So, hey. Hi. It’s, um … been a little while, huh?
First of all, sorry for the radio silence. It was unintentional at first, and then it sorta became … a thing.
The last few months have been tough, for a variety of reasons that belong to those parts of my life that I don’t share on this blog. At times, writing here can be a bit tricky; without context, I am often in danger of sliding into the blogging equivalent of posting vaguely concerning Facebook updates, which are universally despised (and with good cause). The context is non-negotiably off-limits and at the same time, it is also an inextricable part of my day-to-day life. I’ve tried my best to keep the focus of this blog on what it’s supposed to be — personal style, not completely devoid of the personal — though it hasn’t always been easy. It seemed important to do it, however, if for no other reason than because this blog has always been my “fun” distraction from the “real world”. A hobby that has allowed me to connect with some truly wonderful women, online and in real life.
With everything going on recently, the thought that “something’s gotta give” came up more than once. I figured I might take a few days off; I had a few posts canned, and I could catch up on my chores, catch up on my book edits, catch up on life, and catch a breath.
And then, a couple of weeks ago, I stumbled upon a corner of the internet where (some) people who regularly read this blog gather to anonymously air their views on my (and the blog’s) various faults. Those include my being, among other things, a terribly dressed compulsive shopaholic with an undiscriminating penchant for outdated designer crap. I’m paraphrasing.
I felt a lot of things in that moment, none of them good. I was surprised, above all, to find how unprepared I was to deal with those feelings. So I took a few more steps back from the blog, because it had suddenly become something worse than just another time-sucking hobby. Something more like, say, a radioactive garbage can.
These days, some might say that having “haters” is a sign that one has arrived on social media. I don’t care for that notion. I have been upfront about wanting to create a community through and on my blog, but I have never aspired to make it a business. I make exactly zero dollars from this blog, by choice. This is my hobby. This is a space where I share my love of clothes, books, and other “frivolous” topics close to my heart. Inevitably, it is a place where I share parts of my life; not all of it, or even most of it, but enough to make it a personal affair – to allow for that sense of community to develop. I have been careful about how much I share, but I’ve never had cause to regret the things I’ve shared here – bad outfits and all. Perhaps I was naive in thinking that would always be the case. Reading some of those anonymous comments was deeply hurtful, and they made me ashamed of my willingness to share any part of my life.
It is conventional wisdom that, as a blogger, I am willingly opening myself up to judgment and criticism. Implicit in that proposition is the notion that, as a blogger, one must “take the good with the bad”. I have tried to do that; to be open to criticism even when it was not requested. For something as subjective as style, it’s easy enough to do. It doesn’t bother me if someone hates my clothes or the way I wear them; style is in the eye of the beholder, and I’m confident enough in my own choices. It’s much harder to be open to comments that impute values and motivations to my actions that are (in your own eyes, at least) categorically untrue. And it’s hard to see the “constructiveness” in any of this when it leave no room for dialogue. It was obvious that the comments I saw were coming from people who are regular, long-time readers of this blog — people who, coincidentally, have never left a negative comment on my blog. I know, because I haven’t deleted a single comment in 6 years, and these were not things that anyone has been willing to write in the comment box. That puts me in a tough spot. Because my goal is to foster a community, I always thought it was incumbent on me to address readers’ concerns, no matter what their topic or merit. To engage. To have a dialogue. Those anonymous commenters don’t want that. They want to read my blog, and bitch about it/me without engaging in an actual conversation with the subject of their derision.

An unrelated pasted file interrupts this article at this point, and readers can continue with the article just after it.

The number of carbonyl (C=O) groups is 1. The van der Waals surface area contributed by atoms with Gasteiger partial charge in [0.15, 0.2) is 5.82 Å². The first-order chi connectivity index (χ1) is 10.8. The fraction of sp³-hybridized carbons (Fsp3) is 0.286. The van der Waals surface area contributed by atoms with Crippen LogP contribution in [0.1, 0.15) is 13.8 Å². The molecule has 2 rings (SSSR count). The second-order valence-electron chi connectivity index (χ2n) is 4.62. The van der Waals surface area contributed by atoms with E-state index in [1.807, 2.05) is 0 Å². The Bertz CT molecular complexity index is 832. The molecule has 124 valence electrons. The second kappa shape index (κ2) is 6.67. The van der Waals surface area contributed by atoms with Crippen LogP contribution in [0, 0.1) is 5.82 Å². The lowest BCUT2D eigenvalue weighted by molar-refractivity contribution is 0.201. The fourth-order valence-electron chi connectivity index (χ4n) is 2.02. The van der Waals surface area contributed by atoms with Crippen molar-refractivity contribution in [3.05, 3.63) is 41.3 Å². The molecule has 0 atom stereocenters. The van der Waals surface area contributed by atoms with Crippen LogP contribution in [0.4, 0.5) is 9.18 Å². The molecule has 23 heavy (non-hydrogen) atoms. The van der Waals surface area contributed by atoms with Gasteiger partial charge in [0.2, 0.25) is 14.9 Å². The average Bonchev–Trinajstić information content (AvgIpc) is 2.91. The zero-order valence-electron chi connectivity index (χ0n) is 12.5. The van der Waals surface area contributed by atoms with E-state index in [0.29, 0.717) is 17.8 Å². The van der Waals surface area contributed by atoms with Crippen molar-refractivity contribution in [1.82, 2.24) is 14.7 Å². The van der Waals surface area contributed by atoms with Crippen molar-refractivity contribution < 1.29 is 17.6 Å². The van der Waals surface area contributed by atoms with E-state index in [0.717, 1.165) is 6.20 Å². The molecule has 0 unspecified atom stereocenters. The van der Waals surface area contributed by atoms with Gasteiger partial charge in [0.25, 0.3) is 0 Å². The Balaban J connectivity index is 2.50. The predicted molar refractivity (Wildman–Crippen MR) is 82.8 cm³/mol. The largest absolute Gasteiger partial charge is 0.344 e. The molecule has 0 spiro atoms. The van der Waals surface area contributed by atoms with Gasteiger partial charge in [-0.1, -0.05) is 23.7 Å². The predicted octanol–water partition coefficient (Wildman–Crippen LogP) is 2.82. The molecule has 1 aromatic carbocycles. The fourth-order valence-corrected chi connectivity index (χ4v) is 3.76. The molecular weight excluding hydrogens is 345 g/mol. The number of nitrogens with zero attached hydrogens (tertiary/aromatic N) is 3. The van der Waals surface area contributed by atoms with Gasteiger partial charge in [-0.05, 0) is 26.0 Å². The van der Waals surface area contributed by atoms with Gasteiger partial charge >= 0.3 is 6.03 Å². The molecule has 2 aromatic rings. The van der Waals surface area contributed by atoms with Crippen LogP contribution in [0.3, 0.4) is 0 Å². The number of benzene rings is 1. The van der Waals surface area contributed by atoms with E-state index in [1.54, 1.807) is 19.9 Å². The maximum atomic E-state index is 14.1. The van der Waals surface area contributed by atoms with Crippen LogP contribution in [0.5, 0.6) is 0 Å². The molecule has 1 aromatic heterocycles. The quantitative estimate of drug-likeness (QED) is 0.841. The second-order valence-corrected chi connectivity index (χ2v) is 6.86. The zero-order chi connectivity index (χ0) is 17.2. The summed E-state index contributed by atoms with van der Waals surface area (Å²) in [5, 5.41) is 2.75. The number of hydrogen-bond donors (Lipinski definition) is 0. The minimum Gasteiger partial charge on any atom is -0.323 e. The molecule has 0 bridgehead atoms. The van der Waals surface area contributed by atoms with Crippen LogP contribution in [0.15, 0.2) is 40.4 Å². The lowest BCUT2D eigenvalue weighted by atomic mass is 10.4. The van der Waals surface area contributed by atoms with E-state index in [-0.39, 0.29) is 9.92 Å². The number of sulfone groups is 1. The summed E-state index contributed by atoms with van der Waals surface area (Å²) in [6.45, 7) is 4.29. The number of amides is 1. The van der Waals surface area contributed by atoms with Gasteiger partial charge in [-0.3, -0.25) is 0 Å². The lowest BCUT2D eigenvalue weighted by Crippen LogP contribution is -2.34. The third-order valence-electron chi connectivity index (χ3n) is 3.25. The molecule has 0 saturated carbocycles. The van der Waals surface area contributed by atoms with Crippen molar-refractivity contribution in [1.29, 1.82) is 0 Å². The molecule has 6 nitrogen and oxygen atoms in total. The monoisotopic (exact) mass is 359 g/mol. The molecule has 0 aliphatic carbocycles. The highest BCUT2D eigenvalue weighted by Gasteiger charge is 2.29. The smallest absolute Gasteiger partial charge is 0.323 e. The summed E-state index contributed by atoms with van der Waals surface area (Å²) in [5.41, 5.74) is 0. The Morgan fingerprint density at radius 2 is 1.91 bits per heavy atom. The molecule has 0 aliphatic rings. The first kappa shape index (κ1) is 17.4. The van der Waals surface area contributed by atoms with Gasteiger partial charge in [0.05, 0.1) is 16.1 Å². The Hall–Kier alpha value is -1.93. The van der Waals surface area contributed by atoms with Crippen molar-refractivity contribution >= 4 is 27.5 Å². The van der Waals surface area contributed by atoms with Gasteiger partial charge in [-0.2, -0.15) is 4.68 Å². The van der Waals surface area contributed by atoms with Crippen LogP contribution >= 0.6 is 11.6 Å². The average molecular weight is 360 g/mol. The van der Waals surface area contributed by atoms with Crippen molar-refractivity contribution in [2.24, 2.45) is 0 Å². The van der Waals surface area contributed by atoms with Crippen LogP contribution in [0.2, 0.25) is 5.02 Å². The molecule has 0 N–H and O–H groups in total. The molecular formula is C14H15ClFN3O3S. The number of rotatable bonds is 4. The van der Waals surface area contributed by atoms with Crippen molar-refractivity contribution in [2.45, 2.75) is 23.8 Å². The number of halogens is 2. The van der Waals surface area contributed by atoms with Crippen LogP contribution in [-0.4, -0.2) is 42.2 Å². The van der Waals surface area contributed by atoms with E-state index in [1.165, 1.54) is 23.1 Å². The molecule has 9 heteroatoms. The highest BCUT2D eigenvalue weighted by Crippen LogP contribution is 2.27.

They are perfectly entitled to do that — such is the beauty of our internet age.
I get to decide how I feel about it, and how those feelings affect the cost-benefit analysis of my decision to blog.
The answer should be easy. I know that. But nailing down that answer has proven anything but easy. I have flip flopped more times than I care to count. In the meantime, life went on. As it does. Events of infinitely greater significance to the world happened. The more time passed, the fewer reasons I found to come back to the blog.
So, then, this post. Why?
One of my friends, who is very wise and very kind, shared her wisdom and her kindness with me this past weekend. Her words helped me a great deal in grappling with my complicated feelings on this very simple subject. In the end, they did something more besides that. They reminded me, once again, of why I blog. My friend, you see, is someone I met because of this blog. She is not the only amazing person who came into my life this way. She is a part of a community, and her friendship is one of the gifts of that community. I am so grateful for that, particularly at a time when kindness and understanding seems to be at a premium in our world. That’s why I blog. I hope that is also why some (if perhaps not all) of you visit this blog.